Orphan drugs are drugs that are exclusively developed and used for treating rare diseases. Orphan drugs are not researched and developed for widespread use, since by their nature, they are meant only for rare diseases. Since by definition, a rare disease is not likely to have too many patients; orphan drugs are limited in their research, development and eventually, the market.
Situation governing orphan drugs in the USA
Different countries and markets have their own rules for how orphan drugs are developed and marketed. Orphan drugs in the USA have rules designated as to their application. Three major aspects mark out the rules relating to orphan drugs in the USA:
Liberal rules for clinical research
One, there are sufficient leniencies relating to the conduct of the clinical research for the orphan drugs in the USA. The requirement that non- orphan drugs in the USA need to make in relation to sample size does not apply to orphan drugs in the USA. This is natural, considering that fixing a sample size for the clinical research makes no sense, since in many cases, the full number of people suffering from the rare disease, that is, the people for whom the drug is being developed, could be quite nominal. In such instances, it will not be possible for the study to gather a big sample trial size.
Stresses the role of governments
Secondly, research and development of orphan drugs in the USA requires the intervention of the government, not-for-profit organizations that fund such activities, and philanthropy for support. In the case of non-orphan drugs in the USA; there are sufficient incentives for full-scale development and monetization. This is not so in the case of orphan drugs, since as noted, the population needing the drug could be miniscule.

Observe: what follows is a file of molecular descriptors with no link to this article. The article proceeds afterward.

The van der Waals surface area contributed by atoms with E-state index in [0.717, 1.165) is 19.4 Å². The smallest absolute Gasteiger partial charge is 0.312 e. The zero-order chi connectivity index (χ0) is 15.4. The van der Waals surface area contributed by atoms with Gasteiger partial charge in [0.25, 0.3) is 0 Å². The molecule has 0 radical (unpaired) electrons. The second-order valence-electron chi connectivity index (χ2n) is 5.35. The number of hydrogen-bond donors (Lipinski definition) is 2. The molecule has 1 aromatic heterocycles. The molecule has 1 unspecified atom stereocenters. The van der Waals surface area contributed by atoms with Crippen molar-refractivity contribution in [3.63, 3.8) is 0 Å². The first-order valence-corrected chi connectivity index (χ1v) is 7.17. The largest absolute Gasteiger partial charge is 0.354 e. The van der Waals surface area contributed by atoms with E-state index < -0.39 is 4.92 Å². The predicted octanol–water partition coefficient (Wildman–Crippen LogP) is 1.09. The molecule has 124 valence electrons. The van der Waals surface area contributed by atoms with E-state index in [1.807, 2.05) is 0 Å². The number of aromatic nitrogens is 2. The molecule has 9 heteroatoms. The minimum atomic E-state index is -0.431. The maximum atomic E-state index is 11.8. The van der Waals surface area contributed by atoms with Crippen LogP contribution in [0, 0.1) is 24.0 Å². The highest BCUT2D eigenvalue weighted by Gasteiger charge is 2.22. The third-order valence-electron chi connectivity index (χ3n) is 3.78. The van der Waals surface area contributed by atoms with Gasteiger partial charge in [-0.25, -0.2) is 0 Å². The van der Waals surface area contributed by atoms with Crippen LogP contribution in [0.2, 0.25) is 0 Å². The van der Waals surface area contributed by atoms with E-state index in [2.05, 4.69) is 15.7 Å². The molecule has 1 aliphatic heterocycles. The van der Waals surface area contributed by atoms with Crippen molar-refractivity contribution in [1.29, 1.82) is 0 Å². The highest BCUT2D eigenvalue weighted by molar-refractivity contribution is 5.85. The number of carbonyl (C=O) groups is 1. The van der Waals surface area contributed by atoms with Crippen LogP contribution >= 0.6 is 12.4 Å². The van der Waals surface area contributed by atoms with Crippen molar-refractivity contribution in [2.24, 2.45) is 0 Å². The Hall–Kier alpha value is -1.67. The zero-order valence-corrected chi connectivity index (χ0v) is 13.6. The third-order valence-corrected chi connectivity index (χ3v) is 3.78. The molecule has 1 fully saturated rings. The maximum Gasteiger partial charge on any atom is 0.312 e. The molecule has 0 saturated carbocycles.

Unencumbered approval process
As an offshoot of these two factors, the FDA has made the approval process of orphan drugs in the USA extremely easy and simple. Again, this is also based on the same logic that governs the entire nature of orphan drugs in the USA: their need in people who do not belong to the general population. To bring about incentives for orphan drugs in the USA; the federal government has passed The Orphan Drug Act.
The Orphan Drug Act
As a means to concretize the role of orphan drugs in the USA; the US administration passed the Orphan Drug Act in 1983. Aimed at encouraging firms to take up development of drugs for products with a very limited market, the Orphan Drug Act has the following features:
- It makes manufacturers of orphan drugs eligible for incentives such as a seven-year exclusivity
- It offers tax rebates of up to half of all their costs spent on research and development, and several other tax incentives for clinical trials of orphan drugs in the USA.